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Decisions, decisions

"Call to me and I will answer you, and will tell you great and hidden things that you have not known." - Jeremiah 33:3

I have a really great friend who has lived in the Washington, D.C. area for the last eight years now. He's been living and making a life on the outskirts of our nation's capital. A lot of good things have come from his time out in D.C. - the best thing being the gift of a lovely wife to journey with now for the rest of his life. Well, there is competition. My friend and his wife have also now been given the joy of a little girl.

There is much in their life to be thankful for, and they are gracious and grateful people.

However, in the last few years, a type of discontent arose in my friend and his wife. Having a child made them long for closer ties to family and for a more supportive community.

I knew about my friend's discontent. I also knew about his hopes, his longings. We all have such feelings at certain times - a jumble of hopes, fears, longings and anxieties. Often times, this jumble of emotions means God is bringing us to an important decision in our life - a fork in the road moment, and we have to decide if we should go left, go right, or maybe stay right where we are for bit longer. Decisions, decisions.

Sometimes it's a small decision. We want to be able to check the weather on our phone, so we add a data plan to our cell phone service. But, we wonder if it's worth $30 a month or if there's enough money in the budget. Sometimes, it's a bigger decision - i.e. buying a home, committing to a spouse or a church community. And these decisions can throw us into a sea of uncertainties and hopes - rising one moment to see new possibilities further ahead and then being submerged into the "what-if's."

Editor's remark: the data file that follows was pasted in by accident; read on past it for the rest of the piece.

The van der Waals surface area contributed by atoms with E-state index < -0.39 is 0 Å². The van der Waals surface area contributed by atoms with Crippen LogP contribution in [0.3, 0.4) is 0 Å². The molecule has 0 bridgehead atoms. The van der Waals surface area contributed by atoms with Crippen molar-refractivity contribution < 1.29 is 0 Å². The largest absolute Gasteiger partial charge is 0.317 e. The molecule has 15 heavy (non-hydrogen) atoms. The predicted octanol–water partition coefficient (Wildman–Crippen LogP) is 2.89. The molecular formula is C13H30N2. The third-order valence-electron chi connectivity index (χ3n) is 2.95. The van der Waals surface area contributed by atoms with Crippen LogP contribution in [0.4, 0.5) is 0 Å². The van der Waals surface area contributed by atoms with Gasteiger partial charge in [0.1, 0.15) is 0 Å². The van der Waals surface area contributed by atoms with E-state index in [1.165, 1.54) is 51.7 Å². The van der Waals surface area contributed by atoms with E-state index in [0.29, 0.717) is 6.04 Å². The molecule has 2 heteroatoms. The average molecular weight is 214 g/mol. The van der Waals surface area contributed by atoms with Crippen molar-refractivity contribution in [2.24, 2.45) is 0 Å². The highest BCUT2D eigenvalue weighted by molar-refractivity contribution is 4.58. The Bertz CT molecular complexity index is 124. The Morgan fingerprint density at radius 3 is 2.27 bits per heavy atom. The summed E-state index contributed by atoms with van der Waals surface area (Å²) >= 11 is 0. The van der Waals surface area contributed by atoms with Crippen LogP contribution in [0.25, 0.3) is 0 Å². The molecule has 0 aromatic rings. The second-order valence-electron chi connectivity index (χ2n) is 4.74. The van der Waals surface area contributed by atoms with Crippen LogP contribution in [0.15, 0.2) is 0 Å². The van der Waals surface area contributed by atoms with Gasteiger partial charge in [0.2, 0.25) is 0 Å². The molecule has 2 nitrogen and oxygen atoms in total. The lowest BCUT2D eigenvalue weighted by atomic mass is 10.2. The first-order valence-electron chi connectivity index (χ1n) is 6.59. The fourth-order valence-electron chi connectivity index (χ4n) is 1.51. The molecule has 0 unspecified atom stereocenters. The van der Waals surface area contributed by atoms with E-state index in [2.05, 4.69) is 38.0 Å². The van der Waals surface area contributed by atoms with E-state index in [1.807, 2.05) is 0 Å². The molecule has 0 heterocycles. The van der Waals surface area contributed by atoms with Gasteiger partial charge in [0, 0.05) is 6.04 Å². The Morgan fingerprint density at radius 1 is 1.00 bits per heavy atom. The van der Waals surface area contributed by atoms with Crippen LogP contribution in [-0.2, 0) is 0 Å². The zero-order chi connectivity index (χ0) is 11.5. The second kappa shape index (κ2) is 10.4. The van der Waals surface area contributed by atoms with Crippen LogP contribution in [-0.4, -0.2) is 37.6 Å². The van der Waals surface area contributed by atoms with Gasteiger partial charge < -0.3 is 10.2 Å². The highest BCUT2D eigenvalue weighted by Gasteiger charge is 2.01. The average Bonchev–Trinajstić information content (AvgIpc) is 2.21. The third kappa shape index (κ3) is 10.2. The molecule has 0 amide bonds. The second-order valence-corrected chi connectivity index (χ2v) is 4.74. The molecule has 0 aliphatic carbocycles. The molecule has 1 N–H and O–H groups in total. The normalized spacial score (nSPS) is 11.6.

My friend's decision is a big one: whether or not to move. It is not an easy one. If he does move, it will mean significant costs and risks - not just financial but emotional, psychological and even spiritual.

I have been really proud of my friend and his wife, though. Faced with this big decision, they committed to taking the whole month of June to pray, to listen, and to talk with others. This is the best decision they could have made. They have chosen to practice an ancient Christian discipline - the discipline of discernment: taking intentional time to receive counsel on an important issue.

The Quakers even made this one of the regular practices of their community, and the Quaker practice of a "discernment circle" has arisen and spread in recent years. The discernment circle is when someone has a decision to make and they bring the decision to a group of trusted, God-guided individuals. Then, in the process of an evening, the person lays out to his or her friends the decision and his or her thoughts and feelings. The discernment circle does not talk; they do not offer advice right away. Rather, they listen carefully, and if they speak it is to ask guiding questions that can help the individual move further down the road. Ultimately, the aim is to listen together to the Holy Spirit and to make sure that whatever decision is made it is made in peace and in integrity.

I have tried to provide some of that listening to my friend. It can be very helpful. However, it is not the only way we can get some clarity on an important decision. There are other helpful practices - including sustained prayer and ongoing reading of God's Word.

The key thing, though, is not the technique or the steps to making a good decision. It is the posture of our life. As Christians, we are invited to live our whole life in relation to God - to God's goodness, God's rule, God's will, God's plans for the world. This is why prayer, scripture reading and listening to the counsel of fellow believers can be so important. They are not the answer, but they serve as keys that help us unlock the door into God's chamber. And it is in God's chamber that we receive direction and clarity for our life.

My friend and his wife have decided to make the move back to Indiana. I am elated.

But, even more than that, I continue to pray that - above all - God's will would be done for my friend, his wife and his family. I pray wherever they land, that they would land with the same heart and mind that has taken them to this point: desiring to listen to God and to do what their Master bids them do. As Augustine said, if we stay close to the heart of God, all things will unfold as they should.

Wes

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